If you go physical you need an external disk source for sure, and some networking, but that depends on many things. Alternatively you can use servers with disk in the chassis and a product such as VMware VSAN, which does not need external storage, but will still need networking. There you need internal SSDs and other disks.

Also…..running directly on physical means your lab will be relatively static, and is not being shut down or started up whenever you need to move around. There are people who have a couple of racks at home – mainly at VCDX level where performance testing becomes an important part of regular activities.

Meeting Use Cases

Use Case Ability to meet Use Case
Home Use Only Yes.
Short term or long term need Yes. This can probably be a great way to meet longer term requirements that are not yet known.
Must be portable  No. Unless using Intel NUC micro servers or equivalent.
Remote Access required? Yes.
Providing services to customers? Yes. This is a possibility using this class of system.
Some Advantages More scalable (memory, disk).Higher performance (across system).More expandability for PCI (NICS, HBAs, CNAs).Enterprise class redundancy.

Possible VMware hardware compatibility so may support all features of vSphere.

Some Disadvantages More expensive.Some servers need racks.Noise is the biggest downside.Rack servers need to be racked. This may require a rack or even hosting somewhere. If you can afford/arrange it this is a great option.

Hosting will require remote access probably via VPN.

 

Mixed

“Mixed” is a combination of Nested and Physical..

You have dedicated servers/systems, and on there you run something like ESXi, and inside that you create another copy of ESXi. So you’re running on servers and not using a “workstation” class product like VMware Workstation or Fusion.

Let’s say you have 3 servers. You install a copy of vSphere (ESXi) on your server. Instead of installing your normal virtual machine. You install another copy of ESXi inside the first copy.

So your virtual machines live at the third layer.

Benefits of this approach are that servers can have much more memory than desktops. And as I mentioned already memory will ultimately prevent you from doing things later that you might want to.

Meeting Use Cases

Use Case Ability to meet Use Case
Home Use Only Yes
Short term or long term need Yes.
Must be portable  No. (Intel NUC unlikely to be used in this scenario)
Remote Access required? Yes.
Providing services to customers? Yes.
Some Advantages Very similar to for pure physical setup.You may not require as many of these to run a larger amount of VMs.Scalability of nested environment will be much improved as servers have more memory.You can pack as serious amount of ESXi hosts and VMs onto a single server due to better overall system performance and higher memory.
Some Disadvantage Same as above. However it is likely you might require less of these to gain some of the same benefits.It might be an issue that you are not entirely replicating a physical environment so operationally it will feel different.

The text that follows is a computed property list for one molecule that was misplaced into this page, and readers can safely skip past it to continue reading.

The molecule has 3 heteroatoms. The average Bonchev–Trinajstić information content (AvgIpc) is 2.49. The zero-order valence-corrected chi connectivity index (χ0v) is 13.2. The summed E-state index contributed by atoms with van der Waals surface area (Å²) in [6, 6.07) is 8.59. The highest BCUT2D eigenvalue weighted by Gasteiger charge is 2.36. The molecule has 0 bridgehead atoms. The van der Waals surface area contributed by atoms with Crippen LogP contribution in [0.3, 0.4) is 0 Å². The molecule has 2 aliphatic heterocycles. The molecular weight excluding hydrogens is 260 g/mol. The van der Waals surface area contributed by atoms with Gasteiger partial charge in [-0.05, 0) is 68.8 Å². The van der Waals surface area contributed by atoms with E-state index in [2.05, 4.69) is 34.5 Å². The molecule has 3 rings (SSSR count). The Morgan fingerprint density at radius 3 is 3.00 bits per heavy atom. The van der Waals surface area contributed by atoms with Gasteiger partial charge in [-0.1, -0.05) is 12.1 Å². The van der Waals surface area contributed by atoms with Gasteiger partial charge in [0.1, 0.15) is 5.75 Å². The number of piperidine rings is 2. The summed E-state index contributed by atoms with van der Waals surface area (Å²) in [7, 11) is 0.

That’s it for now….. In my next post I will discuss home networking ….

 

 

 

6 thoughts on “VCAP-DCA Lab Talk Part 1: Options and Use Cases

  1. Hi Paul,

    Just wanted to add that there are some laptops that can do 32GB. For example, until recently, I had a Lenovo ThinkPad W520. It can support 32GB RAM and I also added a 512GB SSD (replacing my DVD) to it. It hosted a good size and fast lab with all machine thin-provisioned on the SSD.

    I wrote a series of posts about one of my machines here: http://atherbeg.com/2012/09/30/building-or-upgrading-a-virtual-home-lab-machine-part-i/

    That machine has 64GB of RAM and is pretty handy as a home lab machine.

    Great write up! Will look forward to the next instalment!

    Ather

    1. Hi ather,

      Great reply. Thanks for clarifying. and for adding more useful information to the pot…

      You should reply to my tweet with your blog post !!.

      Best as always,
      Paul

    2. The VCAP Test Track (which is a mobile replica of the VCAP5-DCA environment seen at VMworld and VMUGs) was initially designed and run on a Lenovo W510 with 16GB of RAM. It also normally ran off a single 2.5″ 7200RPM disk (WD Black).

      VCAP Test Track for DTA and CIA will need 32GB (at least).

  2. Great post Paul!

    I see a lot of people jump straight to the “what hardware should I buy for my home lab” without really understanding their requirements or the options available to them. This seems to be especially true of VCP candidates who, lacking the experience, aren’t even aware that a fully nested lab is possible.

    I will be sure to point them in this direction from now on.

    I am not sure about residential power costs where you are, but it’s a massive consideration here. Indeed, having an enterprise server plus disks running 24/7 can easily add upwards of a thousand dollars to the yearly power bill, so it should definitely be budgeted.

    1. Hi Luke,
      Thanks for your comments. I agree and there are plenty of great posts out there and people much more knowledgeable about laptops (Like Ather Beg) who I would point people towards. My next post is about Home Broadband, network and some of the impacts you can see there. It caused me quite a bit of hassle so it’s relevant and hopefully different and will save someone reinventing the wheel.

      All the best,
      Paul